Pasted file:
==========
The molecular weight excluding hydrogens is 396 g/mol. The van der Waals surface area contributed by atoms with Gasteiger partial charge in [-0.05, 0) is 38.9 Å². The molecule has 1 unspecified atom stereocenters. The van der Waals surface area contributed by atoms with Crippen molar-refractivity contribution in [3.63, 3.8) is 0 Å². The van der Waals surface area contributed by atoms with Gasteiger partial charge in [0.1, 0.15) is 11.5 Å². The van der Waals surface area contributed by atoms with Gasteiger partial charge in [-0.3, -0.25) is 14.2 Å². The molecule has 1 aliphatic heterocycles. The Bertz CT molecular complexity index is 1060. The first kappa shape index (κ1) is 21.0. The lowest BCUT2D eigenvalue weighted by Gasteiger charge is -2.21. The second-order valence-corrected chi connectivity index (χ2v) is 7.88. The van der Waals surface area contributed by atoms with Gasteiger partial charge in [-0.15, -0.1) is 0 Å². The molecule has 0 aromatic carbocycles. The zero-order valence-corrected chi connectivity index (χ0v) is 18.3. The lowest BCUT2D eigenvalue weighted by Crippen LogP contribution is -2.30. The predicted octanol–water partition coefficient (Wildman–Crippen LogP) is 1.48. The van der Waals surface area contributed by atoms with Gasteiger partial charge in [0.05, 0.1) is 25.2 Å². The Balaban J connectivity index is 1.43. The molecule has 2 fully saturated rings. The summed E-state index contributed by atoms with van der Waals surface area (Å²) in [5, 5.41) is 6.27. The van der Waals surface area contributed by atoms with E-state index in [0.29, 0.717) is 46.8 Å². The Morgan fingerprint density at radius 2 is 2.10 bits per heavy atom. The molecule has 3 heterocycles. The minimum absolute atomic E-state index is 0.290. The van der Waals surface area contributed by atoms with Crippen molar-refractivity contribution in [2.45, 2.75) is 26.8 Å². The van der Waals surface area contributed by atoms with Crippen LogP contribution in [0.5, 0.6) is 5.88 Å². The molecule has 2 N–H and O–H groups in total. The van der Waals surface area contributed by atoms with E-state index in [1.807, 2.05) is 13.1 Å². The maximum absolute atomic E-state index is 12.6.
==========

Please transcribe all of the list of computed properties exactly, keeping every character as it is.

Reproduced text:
The molecular weight excluding hydrogens is 396 g/mol. The van der Waals surface area contributed by atoms with Gasteiger partial charge in [-0.05, 0) is 38.9 Å². The molecule has 1 unspecified atom stereocenters. The van der Waals surface area contributed by atoms with Crippen molar-refractivity contribution in [3.63, 3.8) is 0 Å². The van der Waals surface area contributed by atoms with Gasteiger partial charge in [0.1, 0.15) is 11.5 Å². The van der Waals surface area contributed by atoms with Gasteiger partial charge in [-0.3, -0.25) is 14.2 Å². The molecule has 1 aliphatic heterocycles. The Bertz CT molecular complexity index is 1060. The first kappa shape index (κ1) is 21.0. The lowest BCUT2D eigenvalue weighted by Gasteiger charge is -2.21. The second-order valence-corrected chi connectivity index (χ2v) is 7.88. The van der Waals surface area contributed by atoms with Gasteiger partial charge in [-0.15, -0.1) is 0 Å². The molecule has 0 aromatic carbocycles. The zero-order valence-corrected chi connectivity index (χ0v) is 18.3. The lowest BCUT2D eigenvalue weighted by Crippen LogP contribution is -2.30. The predicted octanol–water partition coefficient (Wildman–Crippen LogP) is 1.48. The van der Waals surface area contributed by atoms with Gasteiger partial charge in [0.05, 0.1) is 25.2 Å². The Balaban J connectivity index is 1.43. The molecule has 2 fully saturated rings. The summed E-state index contributed by atoms with van der Waals surface area (Å²) in [5, 5.41) is 6.27. The van der Waals surface area contributed by atoms with E-state index in [0.29, 0.717) is 46.8 Å². The Morgan fingerprint density at radius 2 is 2.10 bits per heavy atom. The molecule has 3 heterocycles. The minimum absolute atomic E-state index is 0.290. The van der Waals surface area contributed by atoms with Crippen molar-refractivity contribution in [2.45, 2.75) is 26.8 Å². The van der Waals surface area contributed by atoms with Crippen LogP contribution in [0.5, 0.6) is 5.88 Å². The molecule has 2 N–H and O–H groups in total. The van der Waals surface area contributed by atoms with E-state index in [1.807, 2.05) is 13.1 Å². The maximum absolute atomic E-state index is 12.6.